Pressure Ulcer Prevention - Risk Assessment

Preventing pressure ulcer formation begins with a thorough examination of the patient in order to identify the risk factors for the individual, which then allows the clinician to implement effective prevention strategies.

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The adage “an ounce of prevention is worth a pound of cure” is most appropriate when applied to pressure injuries/ulcers.  Studies have shown that pressure ulcers (PU) increase the hospital length of stay approximately 8 days.[1]  Approximately 2.5 million persons in the US are affected by PUs each year, with the following cost statistics: “Pressure ulcers cost $9.1-$11.6 billion per year in the US. Cost of individual patient care ranges from $20,900 to 151,700 per pressure ulcer. Medicare estimated in 2007 that each pressure ulcer added $43,180 in costs to a hospital stay.”[2]

The prevention strategies that are advised for any patient at risk for the development of a PU have been extensively discussed in the NPUAP/EPUAP/PPPIA 2014 Guidelines for Interventions for Prevention and Treatment of Pressure Ulcers, available at[3]  Strategies include risk assessment, nutrition assessment and supplementation, repositioning and mobilization, use of appropriate support surfaces, and skin assessment and care.  Each of these strategies will be discussed in detail over the next few weeks.

The risks for developing a PU are numerous and include, but are not limited to, the following:

  • Immobility
  • Malnutrition
  • Inability to feed oneself
  • Dehydration
  • Decreased sensory perception
  • Urinary and fecal incontinence
  • Critical illness
  • Co-morbidities, e.g. diabetes
  • Spinal cord injury
  • Older age
  • Trauma

A standardized risk assessment tool is advised for each patient admitted to any health care facility at these specific times:  within 8 hours of admission (or at first home visit), periodically thereafter depending upon the patient’s acuity, and any time the patient’s condition changes significantly.  This also includes a comprehensive skin assessment and note of any skin damage that is present upon admission. The patient’s prevention plan should be based upon the individual factors identified by the assessment, and not on the total score of the assessment tool.  Critical elements of the risk assessment include the following:

Activity and mobility limitations Is the patient bedfast or confined to a wheelchair?  What impact does this have on the skin integrity at the weight-bearing bony prominences where PUs usually occur?

Skin status Are there pressure ulcers already present?  Stage I’s are at risk for becoming deeper wounds, and patients with an existing PU are at risk for developing additional PUs.  Is the skin thin and fragile due to medications?  Is the skin persistently moist due to incontinence, high fevers, or wound drainage?  What is the perfusion status of the skin, especially on high risk areas like the heels or malleoli?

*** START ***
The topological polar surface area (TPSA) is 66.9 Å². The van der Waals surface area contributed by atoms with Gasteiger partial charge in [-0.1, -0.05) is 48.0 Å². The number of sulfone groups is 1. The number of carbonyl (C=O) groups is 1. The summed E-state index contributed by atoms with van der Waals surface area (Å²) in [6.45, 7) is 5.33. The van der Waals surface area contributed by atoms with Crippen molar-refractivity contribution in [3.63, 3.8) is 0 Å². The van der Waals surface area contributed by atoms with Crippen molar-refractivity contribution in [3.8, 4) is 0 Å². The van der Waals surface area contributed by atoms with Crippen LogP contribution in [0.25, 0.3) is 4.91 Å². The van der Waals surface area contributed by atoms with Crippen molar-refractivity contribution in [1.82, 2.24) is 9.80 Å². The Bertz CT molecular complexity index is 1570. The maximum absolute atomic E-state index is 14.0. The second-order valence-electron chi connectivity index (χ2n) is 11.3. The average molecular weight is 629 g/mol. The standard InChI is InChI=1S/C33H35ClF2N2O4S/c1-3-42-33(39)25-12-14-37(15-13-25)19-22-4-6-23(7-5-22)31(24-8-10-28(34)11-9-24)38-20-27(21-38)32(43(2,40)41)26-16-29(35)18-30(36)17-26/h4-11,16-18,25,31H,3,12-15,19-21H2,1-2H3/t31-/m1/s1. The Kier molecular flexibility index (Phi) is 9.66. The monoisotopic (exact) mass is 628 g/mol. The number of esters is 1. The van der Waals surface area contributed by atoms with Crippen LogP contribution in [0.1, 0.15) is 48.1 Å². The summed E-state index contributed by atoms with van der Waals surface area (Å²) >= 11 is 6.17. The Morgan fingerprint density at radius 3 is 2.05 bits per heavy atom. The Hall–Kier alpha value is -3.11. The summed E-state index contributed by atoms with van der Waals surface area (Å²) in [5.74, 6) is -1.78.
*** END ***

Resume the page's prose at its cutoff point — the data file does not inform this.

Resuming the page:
Nutrition Are there indicators of poor nutrition?  (to be discussed later) Can the patient self-feed?  Is there adequate intake at each meal?  Are there religious or allergy restrictions to the patient’s diet?

Sensory perception Does the patient have focal or generalized sensory deficits (e.g. with diabetic neuropathy or spinal cord injury)?  Are there cognitive deficits that prevent the patient from reporting or responding to sensory deficits?

Hemotological measures Blood values that have been associated with PU development include alterations to urea and electrolytes (e.g., creatinine above 1 mg/dl), elevated C-reactive protein, lymphopenia, low albumin, and low hemoglobin.3

The three most commonly used risk assessment tools are the Braden Scale (, the Norton Scale (, and the Waterlow Scale (  While these tools are helpful for guiding and documenting assessment for PU risk in any setting, good clinical judgment is also required for effective prevention of PU formation, in any setting and for any patient. 


More information on patient and wound assessment may be found at the following:

Hamm RL.  Examination and evaluation of the patient with a wound.  In Hamm R (Ed), Text and Atlas of Wound Diagnosis and Treatment: 2nd edition.  New York: McGraw Hill Education.  2019, 67-97.  Available at

[1] Whitty A, McInnes, Bucknall T, et al.  The cost-effectiveness of a patient centered ulcer prevention care bundle: Findings from the INTACT cluster randomized trial.  International Journal of Nursing Studies.  Available at  Accessed September 13, 2019.

[2] Agency for Healthcare Research and Quality.  US Department of Health and Human Services.  Preventing Pressure Ulcers in Hospitals.  Available at Accessed September 13, 2019.

[3] National Pressure Ulcer Advisory Panel, European Pressure Ulcer Advisory Panel and Pan Pacific Pressure Injury Alliance. Prevention and Treatment of Pressure Ulcers: Prevalence and Incidence – an extract from the Clinical Practice Guideline. Emily Haesler (Ed.). Cambridge Media: Osborne Park, Western Australia; 201

Rose Hamm

Physical Therapy, University of Southern California